who of course is the killer. At this point the movie doesn’t know if it wants
to be a crime thriller or a love story.
performances are fine, although Ward Bond as the father of the slain victim is
ridiculously over-the-top. The direction is competent, and the cinematography
is striking. The problem is the script by A. I. Bezzerides—it’s weak enough to
sink the entire picture. Fortunately, the film is saved by another member of
the production team—the inimitable Bernard Herrmann. He provides the exciting score, and fans will immediately recognize motifs that
sound as if they could be practice riffs for his music in Vertigo and, especially, North by Northwest. Bernie’s work makes On Dangerous Ground completely worthwhile
and a lot of fun to watch.
restoration and transfer of the Warner Archive Collection Blu-ray disk looks
darned good. The images are sharp and clear, and the blacks and whites are
vivid—the snow sequences are notably gorgeous. The movie comes with a commentary
by film historian Glenn Erickson. The theatrical trailer is the only
of film noir should consider picking
up this release—and Bernard Herrmann enthusiasts should grab it without
thinking about it.
Are you a MOVIE BUFF? Do you think you know a lot about
MOVIES? Well, then, Movie Buff is the party accessory for you!
What is it? Movie Buff is a fast-paced, open-ended, very clever trivia card
game for “folks who love spouting movie lines and film facts.” It’s tag line is
“Finally!—a place for all that useless knowledge!”
During the course of the game, players
create “Takes” that consist of a movie title, actor(s) in the movie, role(s) in
the same film, and even applicable quote(s). “Strategy” cards can be thrown to
manipulate the play of the game. Because the game relies on players’ own store
of trivia knowledge, the same game can never be played twice. No expansion
Recently, Cinema Retro correspondent and reviewer RAYMOND BENSON encountered
JUSTIN PURVIS, the creator/designer of Movie
Buff, at Chicago’s Flashback Weekend. He sat down with Justin to find out a
little more about Movie Buff.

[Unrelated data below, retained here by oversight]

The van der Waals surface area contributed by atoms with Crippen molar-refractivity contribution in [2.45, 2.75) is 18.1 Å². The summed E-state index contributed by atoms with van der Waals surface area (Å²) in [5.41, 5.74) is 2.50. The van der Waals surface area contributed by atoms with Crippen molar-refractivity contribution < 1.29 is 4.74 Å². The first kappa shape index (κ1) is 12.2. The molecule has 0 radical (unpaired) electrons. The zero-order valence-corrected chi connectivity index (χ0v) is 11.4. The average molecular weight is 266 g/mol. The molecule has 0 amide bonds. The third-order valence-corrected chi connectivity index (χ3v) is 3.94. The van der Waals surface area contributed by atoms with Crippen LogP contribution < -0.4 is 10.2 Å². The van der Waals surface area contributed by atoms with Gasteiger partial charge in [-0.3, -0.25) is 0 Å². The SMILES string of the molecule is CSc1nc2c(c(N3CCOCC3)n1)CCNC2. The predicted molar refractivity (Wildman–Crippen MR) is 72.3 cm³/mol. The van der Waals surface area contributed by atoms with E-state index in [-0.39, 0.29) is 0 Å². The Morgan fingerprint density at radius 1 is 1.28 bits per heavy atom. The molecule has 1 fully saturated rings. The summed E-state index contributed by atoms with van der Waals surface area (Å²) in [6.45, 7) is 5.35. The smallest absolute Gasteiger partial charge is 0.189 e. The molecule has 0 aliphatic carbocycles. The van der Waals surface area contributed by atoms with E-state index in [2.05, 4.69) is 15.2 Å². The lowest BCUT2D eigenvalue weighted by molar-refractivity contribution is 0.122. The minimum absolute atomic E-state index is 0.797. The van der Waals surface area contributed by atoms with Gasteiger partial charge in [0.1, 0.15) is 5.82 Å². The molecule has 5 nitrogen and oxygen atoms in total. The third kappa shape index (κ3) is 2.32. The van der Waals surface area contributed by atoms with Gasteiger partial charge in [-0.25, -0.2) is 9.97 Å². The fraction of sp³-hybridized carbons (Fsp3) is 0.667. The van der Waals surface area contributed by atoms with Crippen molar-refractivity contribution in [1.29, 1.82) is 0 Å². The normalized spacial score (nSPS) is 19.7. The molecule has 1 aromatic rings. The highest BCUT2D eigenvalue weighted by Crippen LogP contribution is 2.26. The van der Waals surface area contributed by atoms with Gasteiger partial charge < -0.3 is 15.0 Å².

RETRO: How did Movie
Buff come about? What’s the origin
JUSTIN: Honestly, I feel
like I've been working on Movie Buff my entire life. Ever since I was old
enough to start watching movies, I have had this connection with films and the
actors in them. And movies became a huge part of my life when I was fourteen,
and I was diagnosed with a rare degenerative eye disease that began to slowly
steal my eyesight, leaving me with less than 10% of my vision remaining today.
But when I was diagnosed, I had no idea how long I would be able to see, so I
dove into the escapism of movies, and found that I had a knack for remembering
useless knowledge, like actors in small roles in movies and lines of dialogue
after only watching a movie once. My brother and I would even have
conversations and movie quotes around my parents and they would sit there
quizzically looking at us as if we were speaking a foreign language.
As I grew older, my friends and I started playing different games
to try and stump one another; one was a game that we just called "the
movie game," where I would name an actor and then the next person would
have to name a movie that that actor was in and then the next person had to
name a different actor in that same movie and then the next person had to name
a different movie that the second actor was in, continually moving from a movie
to actor to movie until one of us was stumped and couldn't figure out another
movie or another actor without repeating them. And then in the 90s the game 6° of Kevin Bacon became extremely
popular where any actor can be connected to Kevin Bacon within six steps using
the movie they've done, so my brother and I and our friends would play games
where instead of naming an actor we connect to Kevin Bacon, you name any two
actors, and we would connect them in six steps or less, seeing who can connect
them either the fastest, or in the shortest amount of connections, or in the
most obscure ways.
And coming from a military family, we traveled around a lot. Every
time we would move, we met new friends and found that they were playing this
game that I thought I had invented. And they always had different kinds of
spins on it, anything from the ability to go obscure once in a while, or if you
did something, you could reverse it back on the other person. That got me
thinking about ways that we could create a unifying game that everyone could
play and share their love of films without being snobbish about it, or not
being as snobbish about it. Which prompted me to take this verbal game
that I had been playing most of my life and turning it into a physical game
with more strict rules to cement the game's idea, but also provide the ability
to play strategies to help you overcome obstacles that show up eventually.
Around 2005 or so, I had finally decided that I was going to try
make a prototype of this game and I went online to a "create your own
cards" website and bought the software and the card stock, creating my
very first prototype of what I was calling Movie
Buff at the time, On Set! I went
and got some generic images from the Internet and put them on these cards and
used them, play testing it with friends or with students that I would teach. I
used to teach Improv in Washington DC, and after the classes or the shows we'd
go out for drinks and I would break out the game and we'd play it.